Last Sunday morning, Jesus and I went to Pisac and checked out the markets, but we didn't make it to the ruins. This morning, we returned to the Valle Sagrado ("Sacred Valley") and to Pisac; and this time, we overcame all hurdles, and made it up to the Inca ruins that overlook the town from high above. Temples, citadels, stepped hillsides... all I want to know is, what took us so long to get there?
You may recall that last week, I was refused entry to the ruins of Pisac, because my boleto turístico ("tourist ticket") had expired; and Jesus was refused entry, because he didn't have his Cusco resident ID on him. This week, Jesus remembered his ID. And as for my boleto: well, I don't want to mention any names, but let's just say that it helps to have someone in your host family who works at the oficina de turísmo ("tourist office"), and who can give you a complementary "extension" to your ticket's expiry date. ;-)
As with last Sunday, Jesus and I caught the local bus from Cusco to Pisac this morning (about 1 hour). I wasn't feeling 100% on the bus — as last night was a big night (Friday night in Cusco... big?... drinking?... could it be?) — but I survived the journey, with the help of a jumbo 2.5L bottle of water. We were feeling pretty lazy (and I was feeling pretty weak) when we reached Pisac: so we skipped the hour-long trek up the mountain to the ruins, and got a shared taxi to the top. Not exactly my style: but Jesus likes to live the high life whenever possible, and I was in no state to argue.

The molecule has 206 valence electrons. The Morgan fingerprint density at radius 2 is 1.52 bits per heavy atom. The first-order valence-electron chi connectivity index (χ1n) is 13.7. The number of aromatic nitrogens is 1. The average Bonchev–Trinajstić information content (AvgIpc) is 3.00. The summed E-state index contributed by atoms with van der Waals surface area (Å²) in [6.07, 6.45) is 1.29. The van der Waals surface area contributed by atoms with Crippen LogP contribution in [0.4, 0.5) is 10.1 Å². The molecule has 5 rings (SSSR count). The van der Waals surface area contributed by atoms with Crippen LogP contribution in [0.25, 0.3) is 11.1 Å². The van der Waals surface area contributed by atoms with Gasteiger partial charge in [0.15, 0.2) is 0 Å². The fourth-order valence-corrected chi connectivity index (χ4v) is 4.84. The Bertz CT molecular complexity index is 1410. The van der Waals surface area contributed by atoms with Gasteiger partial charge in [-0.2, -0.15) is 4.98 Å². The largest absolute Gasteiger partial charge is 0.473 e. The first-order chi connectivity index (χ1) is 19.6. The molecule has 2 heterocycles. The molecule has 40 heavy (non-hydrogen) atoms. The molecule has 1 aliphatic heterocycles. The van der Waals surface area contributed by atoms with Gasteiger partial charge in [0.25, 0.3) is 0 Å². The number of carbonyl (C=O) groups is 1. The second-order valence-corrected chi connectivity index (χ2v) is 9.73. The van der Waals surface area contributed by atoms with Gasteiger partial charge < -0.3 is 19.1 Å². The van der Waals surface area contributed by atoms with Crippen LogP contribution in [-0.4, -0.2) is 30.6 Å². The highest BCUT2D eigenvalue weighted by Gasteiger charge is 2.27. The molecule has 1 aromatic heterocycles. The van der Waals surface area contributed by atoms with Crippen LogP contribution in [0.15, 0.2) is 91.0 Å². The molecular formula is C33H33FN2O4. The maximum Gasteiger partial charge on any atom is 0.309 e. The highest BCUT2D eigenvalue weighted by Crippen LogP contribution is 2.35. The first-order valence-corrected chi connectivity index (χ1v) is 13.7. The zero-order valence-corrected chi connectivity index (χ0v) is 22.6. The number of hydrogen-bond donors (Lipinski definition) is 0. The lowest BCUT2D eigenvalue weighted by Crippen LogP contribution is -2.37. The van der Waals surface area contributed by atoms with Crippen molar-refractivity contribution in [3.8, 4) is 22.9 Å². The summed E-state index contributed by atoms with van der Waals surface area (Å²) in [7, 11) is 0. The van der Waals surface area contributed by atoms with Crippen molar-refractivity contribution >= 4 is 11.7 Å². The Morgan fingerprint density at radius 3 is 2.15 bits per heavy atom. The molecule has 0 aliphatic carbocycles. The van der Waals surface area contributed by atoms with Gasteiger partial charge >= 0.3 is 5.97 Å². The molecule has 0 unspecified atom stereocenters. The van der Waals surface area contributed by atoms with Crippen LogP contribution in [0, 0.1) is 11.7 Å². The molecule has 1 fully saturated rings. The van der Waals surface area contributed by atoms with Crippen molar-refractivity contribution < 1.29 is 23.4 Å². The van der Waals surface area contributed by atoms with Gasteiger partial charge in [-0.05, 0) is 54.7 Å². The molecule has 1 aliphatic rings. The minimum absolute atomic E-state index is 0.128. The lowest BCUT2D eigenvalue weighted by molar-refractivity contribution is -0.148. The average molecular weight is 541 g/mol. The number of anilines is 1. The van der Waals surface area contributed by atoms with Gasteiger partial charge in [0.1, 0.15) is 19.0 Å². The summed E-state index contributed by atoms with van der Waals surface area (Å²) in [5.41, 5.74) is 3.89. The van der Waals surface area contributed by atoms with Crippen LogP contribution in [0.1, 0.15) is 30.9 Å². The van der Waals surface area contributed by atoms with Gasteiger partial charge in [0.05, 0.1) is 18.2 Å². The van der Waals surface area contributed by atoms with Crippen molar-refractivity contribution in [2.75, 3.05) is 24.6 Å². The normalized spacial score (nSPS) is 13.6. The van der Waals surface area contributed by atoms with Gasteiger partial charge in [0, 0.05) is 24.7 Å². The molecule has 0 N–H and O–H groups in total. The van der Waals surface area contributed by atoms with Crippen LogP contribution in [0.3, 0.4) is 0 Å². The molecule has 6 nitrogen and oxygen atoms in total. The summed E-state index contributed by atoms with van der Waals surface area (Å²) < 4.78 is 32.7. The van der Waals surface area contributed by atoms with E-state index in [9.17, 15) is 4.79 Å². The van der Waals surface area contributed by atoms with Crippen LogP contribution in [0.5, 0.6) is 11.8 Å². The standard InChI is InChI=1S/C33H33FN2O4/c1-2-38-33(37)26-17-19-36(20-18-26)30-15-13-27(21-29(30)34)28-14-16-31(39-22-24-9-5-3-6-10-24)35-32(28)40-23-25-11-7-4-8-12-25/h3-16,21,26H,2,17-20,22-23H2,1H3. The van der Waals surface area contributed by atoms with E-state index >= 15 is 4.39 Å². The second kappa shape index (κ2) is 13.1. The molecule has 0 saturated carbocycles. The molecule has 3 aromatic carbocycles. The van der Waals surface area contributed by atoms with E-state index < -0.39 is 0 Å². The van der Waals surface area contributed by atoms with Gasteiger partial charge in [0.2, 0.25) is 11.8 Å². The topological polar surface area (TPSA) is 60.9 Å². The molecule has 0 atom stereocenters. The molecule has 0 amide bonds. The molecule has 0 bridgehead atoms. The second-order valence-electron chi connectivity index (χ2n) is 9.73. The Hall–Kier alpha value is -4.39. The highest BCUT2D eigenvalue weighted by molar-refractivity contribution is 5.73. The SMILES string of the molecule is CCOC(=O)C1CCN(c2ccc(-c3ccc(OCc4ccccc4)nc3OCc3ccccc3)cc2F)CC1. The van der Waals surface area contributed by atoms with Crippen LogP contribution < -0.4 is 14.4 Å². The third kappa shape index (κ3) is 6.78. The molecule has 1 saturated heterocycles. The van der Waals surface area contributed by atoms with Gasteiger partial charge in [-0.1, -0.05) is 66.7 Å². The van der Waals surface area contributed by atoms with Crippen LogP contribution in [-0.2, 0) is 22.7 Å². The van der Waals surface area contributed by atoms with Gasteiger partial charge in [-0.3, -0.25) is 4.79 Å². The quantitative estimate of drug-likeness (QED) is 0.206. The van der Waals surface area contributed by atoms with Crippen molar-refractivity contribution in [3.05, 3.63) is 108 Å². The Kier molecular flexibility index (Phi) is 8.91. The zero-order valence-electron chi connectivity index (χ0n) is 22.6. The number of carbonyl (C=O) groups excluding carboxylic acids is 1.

Town of Pisac: long way down.
Jesus gave me a great tour of the ruins (he was once a tourguide around Cusco), pointing out and explaining various historical facts and theories, as we walked through this magnificent and sprawling set of hillside ruins. One of the first things that we saw, and that I found very interesting, was the myriad of "holes" that can be seen in the side of a cliff in one section. Each hole is actually a tomb — instead of burying their dead, the Incas around here inserted each person's body into a little hole in the cliff. Not sure if they did anything with the body first, such as reduce it to a skeleton, or mummify it.
Cliffside tombs at Pisac.
The stepped hillsides here in Pisac are some of the best-surviving and most beautiful in the area. Nothing grows on them except grass these days: but in Incan times, they were built for agricultural purposes, and crops such as potatoes and corn were grown along each "step". I find it amazing that they went to so much effort, just to make the ground a bit flatter for growing vegetables. I mean, they're vegetables — they don't need a perfect 0° elevation in order to grow — but anyway, it looks pretty cool now, and I guess it would have looked even better when filled with tall crops.
The grassy steps of the Pisac hillsides.
The main attractions at the ruins of Pisac, though, are the temples of the sun — with its famous intihuatana (Quechua for "hitching post of the sun") — and of the moon. These temples are in the shape of the entities that they respectively represent (when seen from further uphill), and the brickwork and the masonry (they're mainly built without cement) is amazing. As with most ancient ruins, it's terrifying to think how many thousands of people would have spent years of their lives hauling rocks heavier than themselvs up the mountainside, and how many died in order to build these monuments.
Impressive temple ruins.
It took about an hour to walk the circuit that goes through all the ruins in the Pisac site. Once we were done, we returned to the flea-market and taxi area at the top, and caught the same taxi back down to the town of Pisac. Then, it was on to Urubamba for one hell of a buffet lunch.